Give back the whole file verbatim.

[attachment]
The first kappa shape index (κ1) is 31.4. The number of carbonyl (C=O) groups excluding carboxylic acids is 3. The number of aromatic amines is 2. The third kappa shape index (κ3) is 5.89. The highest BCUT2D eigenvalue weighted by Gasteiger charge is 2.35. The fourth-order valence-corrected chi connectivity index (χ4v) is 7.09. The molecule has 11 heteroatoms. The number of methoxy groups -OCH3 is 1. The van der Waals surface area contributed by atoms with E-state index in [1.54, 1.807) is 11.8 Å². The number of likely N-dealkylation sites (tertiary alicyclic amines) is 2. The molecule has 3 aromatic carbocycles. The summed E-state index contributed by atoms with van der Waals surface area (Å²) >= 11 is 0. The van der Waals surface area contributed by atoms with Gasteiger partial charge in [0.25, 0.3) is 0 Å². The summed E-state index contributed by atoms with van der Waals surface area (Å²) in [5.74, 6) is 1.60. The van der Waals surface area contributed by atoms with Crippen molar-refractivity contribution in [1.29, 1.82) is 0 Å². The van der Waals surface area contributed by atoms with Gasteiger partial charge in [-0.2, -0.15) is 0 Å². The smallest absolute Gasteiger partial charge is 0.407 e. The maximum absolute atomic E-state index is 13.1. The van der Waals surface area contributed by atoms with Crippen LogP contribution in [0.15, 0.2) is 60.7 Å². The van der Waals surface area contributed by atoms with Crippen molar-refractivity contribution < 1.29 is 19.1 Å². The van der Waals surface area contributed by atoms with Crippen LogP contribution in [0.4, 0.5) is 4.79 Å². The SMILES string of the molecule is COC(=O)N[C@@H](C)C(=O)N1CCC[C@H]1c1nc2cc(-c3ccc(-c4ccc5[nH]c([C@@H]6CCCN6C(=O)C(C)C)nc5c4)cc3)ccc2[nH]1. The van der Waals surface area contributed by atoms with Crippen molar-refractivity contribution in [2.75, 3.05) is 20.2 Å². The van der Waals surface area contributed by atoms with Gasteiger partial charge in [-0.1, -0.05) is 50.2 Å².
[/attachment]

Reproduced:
The first kappa shape index (κ1) is 31.4. The number of carbonyl (C=O) groups excluding carboxylic acids is 3. The number of aromatic amines is 2. The third kappa shape index (κ3) is 5.89. The highest BCUT2D eigenvalue weighted by Gasteiger charge is 2.35. The fourth-order valence-corrected chi connectivity index (χ4v) is 7.09. The molecule has 11 heteroatoms. The number of methoxy groups -OCH3 is 1. The van der Waals surface area contributed by atoms with E-state index in [1.54, 1.807) is 11.8 Å². The number of likely N-dealkylation sites (tertiary alicyclic amines) is 2. The molecule has 3 aromatic carbocycles. The summed E-state index contributed by atoms with van der Waals surface area (Å²) >= 11 is 0. The van der Waals surface area contributed by atoms with Gasteiger partial charge in [0.25, 0.3) is 0 Å². The summed E-state index contributed by atoms with van der Waals surface area (Å²) in [5.74, 6) is 1.60. The van der Waals surface area contributed by atoms with Crippen molar-refractivity contribution in [1.29, 1.82) is 0 Å². The van der Waals surface area contributed by atoms with Gasteiger partial charge in [-0.2, -0.15) is 0 Å². The smallest absolute Gasteiger partial charge is 0.407 e. The maximum absolute atomic E-state index is 13.1. The van der Waals surface area contributed by atoms with Crippen LogP contribution in [0.15, 0.2) is 60.7 Å². The van der Waals surface area contributed by atoms with Crippen molar-refractivity contribution < 1.29 is 19.1 Å². The van der Waals surface area contributed by atoms with Crippen LogP contribution in [0.4, 0.5) is 4.79 Å². The SMILES string of the molecule is COC(=O)N[C@@H](C)C(=O)N1CCC[C@H]1c1nc2cc(-c3ccc(-c4ccc5[nH]c([C@@H]6CCCN6C(=O)C(C)C)nc5c4)cc3)ccc2[nH]1. The van der Waals surface area contributed by atoms with Crippen molar-refractivity contribution in [2.75, 3.05) is 20.2 Å². The van der Waals surface area contributed by atoms with Gasteiger partial charge in [-0.1, -0.05) is 50.2 Å².